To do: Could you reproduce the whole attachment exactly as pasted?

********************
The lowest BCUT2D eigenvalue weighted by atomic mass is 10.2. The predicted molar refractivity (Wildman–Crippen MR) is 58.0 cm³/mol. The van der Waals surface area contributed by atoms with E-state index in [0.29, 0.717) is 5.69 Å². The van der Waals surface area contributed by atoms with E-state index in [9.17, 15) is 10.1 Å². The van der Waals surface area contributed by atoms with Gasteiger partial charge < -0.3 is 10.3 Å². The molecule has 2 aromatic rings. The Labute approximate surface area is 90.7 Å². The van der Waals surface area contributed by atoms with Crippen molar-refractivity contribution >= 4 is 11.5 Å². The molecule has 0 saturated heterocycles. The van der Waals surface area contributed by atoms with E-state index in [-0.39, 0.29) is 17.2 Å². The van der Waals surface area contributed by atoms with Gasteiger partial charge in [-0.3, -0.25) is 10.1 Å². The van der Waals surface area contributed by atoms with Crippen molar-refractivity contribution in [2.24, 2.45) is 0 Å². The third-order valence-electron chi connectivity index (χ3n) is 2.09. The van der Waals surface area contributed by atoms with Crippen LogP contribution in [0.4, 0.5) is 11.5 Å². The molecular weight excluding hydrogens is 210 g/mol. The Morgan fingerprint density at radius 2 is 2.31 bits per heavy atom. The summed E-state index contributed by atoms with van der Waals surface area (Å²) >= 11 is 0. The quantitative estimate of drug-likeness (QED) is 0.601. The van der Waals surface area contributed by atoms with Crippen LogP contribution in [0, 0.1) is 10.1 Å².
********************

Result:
The lowest BCUT2D eigenvalue weighted by atomic mass is 10.2. The predicted molar refractivity (Wildman–Crippen MR) is 58.0 cm³/mol. The van der Waals surface area contributed by atoms with E-state index in [0.29, 0.717) is 5.69 Å². The van der Waals surface area contributed by atoms with E-state index in [9.17, 15) is 10.1 Å². The van der Waals surface area contributed by atoms with Gasteiger partial charge < -0.3 is 10.3 Å². The molecule has 2 aromatic rings. The Labute approximate surface area is 90.7 Å². The van der Waals surface area contributed by atoms with Crippen molar-refractivity contribution >= 4 is 11.5 Å². The molecule has 0 saturated heterocycles. The van der Waals surface area contributed by atoms with E-state index in [-0.39, 0.29) is 17.2 Å². The van der Waals surface area contributed by atoms with Gasteiger partial charge in [-0.3, -0.25) is 10.1 Å². The van der Waals surface area contributed by atoms with Crippen molar-refractivity contribution in [2.24, 2.45) is 0 Å². The third-order valence-electron chi connectivity index (χ3n) is 2.09. The van der Waals surface area contributed by atoms with Crippen LogP contribution in [0.4, 0.5) is 11.5 Å². The molecular weight excluding hydrogens is 210 g/mol. The Morgan fingerprint density at radius 2 is 2.31 bits per heavy atom. The summed E-state index contributed by atoms with van der Waals surface area (Å²) >= 11 is 0. The quantitative estimate of drug-likeness (QED) is 0.601. The van der Waals surface area contributed by atoms with Crippen LogP contribution in [0, 0.1) is 10.1 Å².